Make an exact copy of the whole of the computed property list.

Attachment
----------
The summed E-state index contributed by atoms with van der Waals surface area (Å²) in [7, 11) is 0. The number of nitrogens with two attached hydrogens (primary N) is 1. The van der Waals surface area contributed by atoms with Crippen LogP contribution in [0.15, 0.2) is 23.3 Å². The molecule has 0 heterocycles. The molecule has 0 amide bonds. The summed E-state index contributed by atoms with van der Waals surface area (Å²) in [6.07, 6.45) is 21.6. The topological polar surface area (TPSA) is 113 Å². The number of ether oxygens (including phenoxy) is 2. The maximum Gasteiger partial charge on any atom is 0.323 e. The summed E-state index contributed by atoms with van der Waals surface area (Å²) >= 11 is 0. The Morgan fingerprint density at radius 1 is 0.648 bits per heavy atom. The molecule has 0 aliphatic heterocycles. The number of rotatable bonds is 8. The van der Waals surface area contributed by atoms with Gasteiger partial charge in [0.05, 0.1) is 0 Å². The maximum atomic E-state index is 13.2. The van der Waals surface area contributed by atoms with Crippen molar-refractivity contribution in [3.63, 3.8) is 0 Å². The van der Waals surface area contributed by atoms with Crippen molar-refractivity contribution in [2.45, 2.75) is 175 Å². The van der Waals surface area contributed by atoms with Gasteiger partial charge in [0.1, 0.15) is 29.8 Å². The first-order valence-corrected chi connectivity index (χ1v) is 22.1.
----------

The summed E-state index contributed by atoms with van der Waals surface area (Å²) in [7, 11) is 0. The number of nitrogens with two attached hydrogens (primary N) is 1. The van der Waals surface area contributed by atoms with Crippen LogP contribution in [0.15, 0.2) is 23.3 Å². The molecule has 0 heterocycles. The molecule has 0 amide bonds. The summed E-state index contributed by atoms with van der Waals surface area (Å²) in [6.07, 6.45) is 21.6. The topological polar surface area (TPSA) is 113 Å². The number of ether oxygens (including phenoxy) is 2. The maximum Gasteiger partial charge on any atom is 0.323 e. The summed E-state index contributed by atoms with van der Waals surface area (Å²) >= 11 is 0. The Morgan fingerprint density at radius 1 is 0.648 bits per heavy atom. The molecule has 0 aliphatic heterocycles. The number of rotatable bonds is 8. The van der Waals surface area contributed by atoms with Gasteiger partial charge in [0.05, 0.1) is 0 Å². The maximum atomic E-state index is 13.2. The van der Waals surface area contributed by atoms with Crippen molar-refractivity contribution in [3.63, 3.8) is 0 Å². The van der Waals surface area contributed by atoms with Crippen molar-refractivity contribution in [2.45, 2.75) is 175 Å². The van der Waals surface area contributed by atoms with Gasteiger partial charge in [0.1, 0.15) is 29.8 Å². The first-order valence-corrected chi connectivity index (χ1v) is 22.1.